On Nov. 7, 1916, the U.S. Congress—and the entire nation—forever changed when Montana’s Jeannette Rankin became the first woman elected to Congress, winning a seat in the House of Representatives. Women at that time did not have universal suffrage—the 19th Amendment, granting all American women the right to vote, was passed by Congress in 1919 but did not become law until it was ratified on Aug. 26, 1920.
The October release of The American Slavery Collection, 1820-1922: From the American Antiquarian Society includes documents illustrating the deep religious, political, and legal divisions within 19th-century American society over the issue of slavery.
An Address, Delivered on the Fourth of July, 1836 (1836) By Charles Fitch, Pastor of the Free Congregational Church, Boston
“We hold it to be self-evident, that God has created all men equal, and endowed them with certain unalienable rights, and that among these rights, are life, liberty, and the pursuit of happiness.”
That is my text—and if ever one sentence was written in the English language, which expresses more than any other, the true spirit of those who would abolish slavery throughout the world, it seems to me to be this. It comprises just everything for which abolitionists contend. It covers the whole ground, and reaches the farthest possible extent of all their avowed principles, and of all the measures which they contemplate, or which they desire to see used, for the deliverance of their fellow-men who are held in chains.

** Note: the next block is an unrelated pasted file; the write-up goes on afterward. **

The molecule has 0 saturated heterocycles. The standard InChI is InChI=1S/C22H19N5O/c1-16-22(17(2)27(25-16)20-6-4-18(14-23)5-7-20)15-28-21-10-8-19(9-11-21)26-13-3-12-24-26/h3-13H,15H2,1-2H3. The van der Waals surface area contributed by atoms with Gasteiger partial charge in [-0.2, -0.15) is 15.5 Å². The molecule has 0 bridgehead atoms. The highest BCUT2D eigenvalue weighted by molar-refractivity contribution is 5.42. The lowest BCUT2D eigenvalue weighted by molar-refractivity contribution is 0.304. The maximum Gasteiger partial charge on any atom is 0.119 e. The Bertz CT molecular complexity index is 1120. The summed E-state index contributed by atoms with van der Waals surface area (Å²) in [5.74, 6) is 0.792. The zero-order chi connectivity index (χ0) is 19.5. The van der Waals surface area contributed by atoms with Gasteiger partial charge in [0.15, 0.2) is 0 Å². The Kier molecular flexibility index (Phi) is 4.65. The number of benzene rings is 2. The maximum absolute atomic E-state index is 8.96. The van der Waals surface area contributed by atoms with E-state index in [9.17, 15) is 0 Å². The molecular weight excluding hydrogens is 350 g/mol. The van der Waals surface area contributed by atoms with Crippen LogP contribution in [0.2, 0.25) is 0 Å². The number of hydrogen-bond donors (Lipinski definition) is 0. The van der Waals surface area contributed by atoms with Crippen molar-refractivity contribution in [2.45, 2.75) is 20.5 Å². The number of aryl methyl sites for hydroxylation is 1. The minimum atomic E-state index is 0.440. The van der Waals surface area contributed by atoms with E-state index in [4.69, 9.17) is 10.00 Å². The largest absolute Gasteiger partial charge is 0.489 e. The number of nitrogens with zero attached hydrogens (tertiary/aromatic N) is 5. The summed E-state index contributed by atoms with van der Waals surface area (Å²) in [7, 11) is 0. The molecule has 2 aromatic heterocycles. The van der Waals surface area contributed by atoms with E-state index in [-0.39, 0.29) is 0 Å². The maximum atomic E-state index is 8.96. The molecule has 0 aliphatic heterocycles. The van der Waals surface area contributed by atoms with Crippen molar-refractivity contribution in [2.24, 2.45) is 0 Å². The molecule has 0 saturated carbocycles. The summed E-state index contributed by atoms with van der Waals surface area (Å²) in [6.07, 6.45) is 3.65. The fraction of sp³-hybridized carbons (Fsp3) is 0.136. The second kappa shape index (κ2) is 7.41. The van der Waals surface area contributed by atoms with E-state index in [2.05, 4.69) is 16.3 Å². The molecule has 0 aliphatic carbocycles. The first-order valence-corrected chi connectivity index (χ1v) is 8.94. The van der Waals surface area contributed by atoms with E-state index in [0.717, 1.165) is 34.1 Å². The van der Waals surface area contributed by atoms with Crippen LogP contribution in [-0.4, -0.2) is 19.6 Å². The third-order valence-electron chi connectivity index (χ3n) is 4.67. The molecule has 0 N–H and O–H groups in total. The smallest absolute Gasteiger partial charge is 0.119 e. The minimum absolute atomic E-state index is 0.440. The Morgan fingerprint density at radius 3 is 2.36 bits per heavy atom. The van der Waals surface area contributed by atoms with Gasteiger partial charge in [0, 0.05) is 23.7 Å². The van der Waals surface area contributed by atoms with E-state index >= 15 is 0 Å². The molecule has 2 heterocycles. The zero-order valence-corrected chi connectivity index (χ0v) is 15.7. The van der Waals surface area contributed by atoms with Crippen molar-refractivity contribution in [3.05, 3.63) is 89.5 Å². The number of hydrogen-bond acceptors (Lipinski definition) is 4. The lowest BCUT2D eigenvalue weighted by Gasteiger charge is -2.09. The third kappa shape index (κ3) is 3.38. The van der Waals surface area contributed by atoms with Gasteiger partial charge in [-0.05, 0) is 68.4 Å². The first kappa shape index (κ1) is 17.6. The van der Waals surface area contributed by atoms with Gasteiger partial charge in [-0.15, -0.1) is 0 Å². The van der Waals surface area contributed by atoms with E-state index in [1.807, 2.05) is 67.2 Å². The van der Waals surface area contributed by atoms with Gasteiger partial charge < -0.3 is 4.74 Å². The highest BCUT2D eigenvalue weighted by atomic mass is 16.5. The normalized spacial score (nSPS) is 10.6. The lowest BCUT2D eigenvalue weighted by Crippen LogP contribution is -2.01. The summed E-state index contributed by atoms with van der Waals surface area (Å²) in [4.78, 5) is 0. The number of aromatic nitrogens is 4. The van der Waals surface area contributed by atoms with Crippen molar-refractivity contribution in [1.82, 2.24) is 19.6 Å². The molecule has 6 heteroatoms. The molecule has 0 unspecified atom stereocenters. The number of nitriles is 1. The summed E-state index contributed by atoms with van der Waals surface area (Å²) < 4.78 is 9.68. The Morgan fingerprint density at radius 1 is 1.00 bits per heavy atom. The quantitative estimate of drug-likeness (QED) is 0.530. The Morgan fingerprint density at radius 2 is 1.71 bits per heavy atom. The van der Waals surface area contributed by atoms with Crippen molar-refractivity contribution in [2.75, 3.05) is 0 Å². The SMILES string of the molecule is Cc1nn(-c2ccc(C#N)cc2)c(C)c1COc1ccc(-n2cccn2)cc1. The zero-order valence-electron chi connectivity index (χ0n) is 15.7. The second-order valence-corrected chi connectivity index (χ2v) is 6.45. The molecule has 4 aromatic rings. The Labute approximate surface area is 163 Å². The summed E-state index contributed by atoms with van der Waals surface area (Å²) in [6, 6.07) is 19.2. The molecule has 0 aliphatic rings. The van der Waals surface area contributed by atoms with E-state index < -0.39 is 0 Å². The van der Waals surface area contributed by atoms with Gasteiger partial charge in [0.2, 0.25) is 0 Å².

Thus begins this address by Pastor Fitch who was adamant that “God has given men equal rights, according to the Declaration of American Independence” and “he who will not allow [African-Americans] these rights, is a transgressor of [God’s] law.” Nor did Fitch equivocate between types of slave owners, saying:
The October release of the American Civil War Collection, 1860-1922: From the American Antiquarian Society includes documents discussing turning points in the war itself, the reputations of several prominent participants, and the ferocioius trench warfare that would later come to define the Western Front in World War I.
Within Fort Sumter; or, A View of Major Anderson's Garrison Family for One Hundred and Ten Days by One of the Company (1861) By Miss A. Fletcher
In this volume, Miss A. Fletcher vividly describes life within Fort Sumter until its siege and eventual evacuation. She includes detailed accounts of the supply of rations, hastily constructed barracks within the fort, and the dramatic communications prior to the outbreak of war between U.S. Army office Major Robert Anderson and the Governor of South Carolina. On January 9, 1861, after the Union supply ship, Star of the West, was fired upon and forced to retreat from Charleston Harbor, Anderson wrote the following to Governor Francis Pickens:
From an earlier release of Joint Publications Research Service (JPRS) Reports, 1957-1994, we recently highlighted five reports concerning religion and atheism in the USSR in the 1960s. The September 2014 release of JPRS also includes translations from the Soviet Union on this same broad topic with particular attention paid to Islam.
The first four decades of the 19th century were a time of increased religious activity known as the Second Great Awakening. One of the most widely recognized religious activists of this time was William Miller (1782-1849) who lived in the border area between Vermont and New York State. As a young man in Poultney, Vermont, Miller was a confirmed and public Deist; however, as a result of his experience in the War of 1812, particularly in the Battle of Plattsburgh, where the significantly outnumbered Americans were victorious, Miller concluded this victory was the result of an interventionist deity.